A not-for-profit CCRC provider that proudly proclaims to provide luxury-style senior living as a not-for-profit organization . . . are you kidding me?
By Steve Moran
I want to start by saying I am feeling not very rational about this article and this topic. On one hand there are a lot of amazing not-for-profit owned and operated senior living organizations that I have nothing but great admiration for . . . and yet . . . well, here is what set me off.
I was recently sent “something” from a not-for-profit CCRC provider that proudly proclaimed they provide luxury style senior living as a not-for-profit organization. This thing I received then went on to describe how because they were not-for-profit, they have more financial resources to provide a quality luxury lifestyle for residents.
I confess, this drove me nuts!
As I understand it, the reason we have not-for-profit organizations is to create entities that can engage in activities that benefit individuals with real needs. What this particular organization is doing is using the not-for-profit status to further benefit well-heeled seniors. In effect, it means that your tax dollars and my tax dollars are effectively subsidizing the care of residents who can afford to pay for their own care and that is, in my view, just not right.
The loophole this organization uses is that they promise not to evict someone who lives longer than their assets and income can sustain them. This is all well and good, but it is pretty easy to avoid having to pay much with good financial qualification criteria (part of good fiscal management for every senior living community).
I am not sure this is or should be good enough.
Not-For-Profit Senior Living — Done Right
Legitimate not-for-profit senior living can be done appropriately by many, likely even most not-for-profit senior living organizations, in many different ways. Here are some:
There are some senior living organizations that focus exclusively on providing low- and middle-income options that serve individuals who otherwise would not be served. This really is the best reason to exist.
There are some senior living communities that have a mix of high-end senior living options, along with low- and middle-income options, so that, in effect, the luxury senior living makes it possible to serve low-income residents.
There are senior living communities that have a high commitment to using their extra financial resources to make the industry better. For instance, this might mean they become incubators for our next generation of leaders.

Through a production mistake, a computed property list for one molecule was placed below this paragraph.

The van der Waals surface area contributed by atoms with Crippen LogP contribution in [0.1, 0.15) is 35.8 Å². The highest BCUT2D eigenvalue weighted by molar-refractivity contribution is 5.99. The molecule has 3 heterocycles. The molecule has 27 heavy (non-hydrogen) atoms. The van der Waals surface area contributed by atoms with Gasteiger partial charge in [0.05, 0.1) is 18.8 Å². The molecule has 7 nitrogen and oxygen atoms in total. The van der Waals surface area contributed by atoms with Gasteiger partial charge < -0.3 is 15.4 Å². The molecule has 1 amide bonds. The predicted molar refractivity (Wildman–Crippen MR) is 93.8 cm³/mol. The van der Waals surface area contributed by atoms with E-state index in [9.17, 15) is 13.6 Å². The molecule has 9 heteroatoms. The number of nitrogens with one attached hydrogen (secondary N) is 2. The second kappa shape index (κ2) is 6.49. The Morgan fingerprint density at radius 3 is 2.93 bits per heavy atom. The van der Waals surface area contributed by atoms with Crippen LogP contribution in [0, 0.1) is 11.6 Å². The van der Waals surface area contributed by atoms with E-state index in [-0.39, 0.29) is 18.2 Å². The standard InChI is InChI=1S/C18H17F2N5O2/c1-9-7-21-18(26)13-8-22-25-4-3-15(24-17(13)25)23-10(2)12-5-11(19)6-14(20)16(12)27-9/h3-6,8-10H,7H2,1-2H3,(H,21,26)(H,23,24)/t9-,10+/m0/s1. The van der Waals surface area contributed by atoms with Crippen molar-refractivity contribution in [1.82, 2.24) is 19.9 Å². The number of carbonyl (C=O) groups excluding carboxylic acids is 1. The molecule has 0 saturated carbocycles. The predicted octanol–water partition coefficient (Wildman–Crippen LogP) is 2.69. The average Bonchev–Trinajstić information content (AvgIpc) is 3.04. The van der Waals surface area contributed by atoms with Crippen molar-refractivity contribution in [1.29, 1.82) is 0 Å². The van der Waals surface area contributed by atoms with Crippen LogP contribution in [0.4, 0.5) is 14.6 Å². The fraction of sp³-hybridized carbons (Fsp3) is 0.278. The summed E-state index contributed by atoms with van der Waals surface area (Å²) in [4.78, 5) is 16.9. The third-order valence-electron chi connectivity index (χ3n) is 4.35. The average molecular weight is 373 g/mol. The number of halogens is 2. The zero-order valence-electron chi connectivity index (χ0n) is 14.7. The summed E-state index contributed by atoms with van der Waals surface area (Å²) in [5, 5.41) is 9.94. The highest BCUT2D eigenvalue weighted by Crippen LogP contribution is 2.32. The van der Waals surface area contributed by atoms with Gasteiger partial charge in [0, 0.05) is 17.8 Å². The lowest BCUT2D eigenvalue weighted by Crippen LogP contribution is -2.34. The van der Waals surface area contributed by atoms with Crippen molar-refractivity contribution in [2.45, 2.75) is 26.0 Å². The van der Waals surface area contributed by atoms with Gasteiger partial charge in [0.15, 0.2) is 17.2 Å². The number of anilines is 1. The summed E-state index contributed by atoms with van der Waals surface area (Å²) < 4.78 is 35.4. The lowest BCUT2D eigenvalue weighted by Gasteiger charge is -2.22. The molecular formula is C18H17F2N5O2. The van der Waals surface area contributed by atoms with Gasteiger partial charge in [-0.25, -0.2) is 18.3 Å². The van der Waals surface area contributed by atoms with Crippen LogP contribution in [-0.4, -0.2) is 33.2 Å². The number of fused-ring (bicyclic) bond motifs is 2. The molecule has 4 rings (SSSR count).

There are some not-for-profit providers who take on other experimental projects in an effort to improve the quality of life for residents and team members. We are seeing a number of communities that are testing various technology offerings that fit this category.
Some not-for-profits are religious or affinity-based communities and the not-for-profit status is really the only way for these communities to exist.
A Huge Risk
The number of not-for-profit organizations has exploded over the last couple of decades and too many of them act more like for-profit organizations than charitable enterprises. Specifically, Senator Chuck Grassley from Iowa has put a lot of pressure on the hospital industry to stop this abuse. Senior living could easily become his next target.
Not-for-profit senior living is an important piece of the senior living sector that does so much good for seniors, the industry and team members. It would be a shame for them to become a target because a few operators are taking unfair advantage of the system.
I reached out to LeadingAge and to the organization that “inspired” this article asking for a response and received this from LeadingAge:
LeadingAge members serve a wide range of older adults in an equally wide range of senior living communities. However, they all share one attribute: a dedication to helping people grow old with dignity and respect regardless of cultural, ethnic, educational, or socioeconomic backgrounds. They are committed to caring for residents and their families, engaging with their communities, and looking at opportunities to improve the aging experience for all.
We encourage our members who serve higher socio-economic adults to be stewards for all aging adults within their own communities, outside of their walls, and across the aging services field and to extend their missions to help those in need.
I got nothing from the organization that “inspired” this article.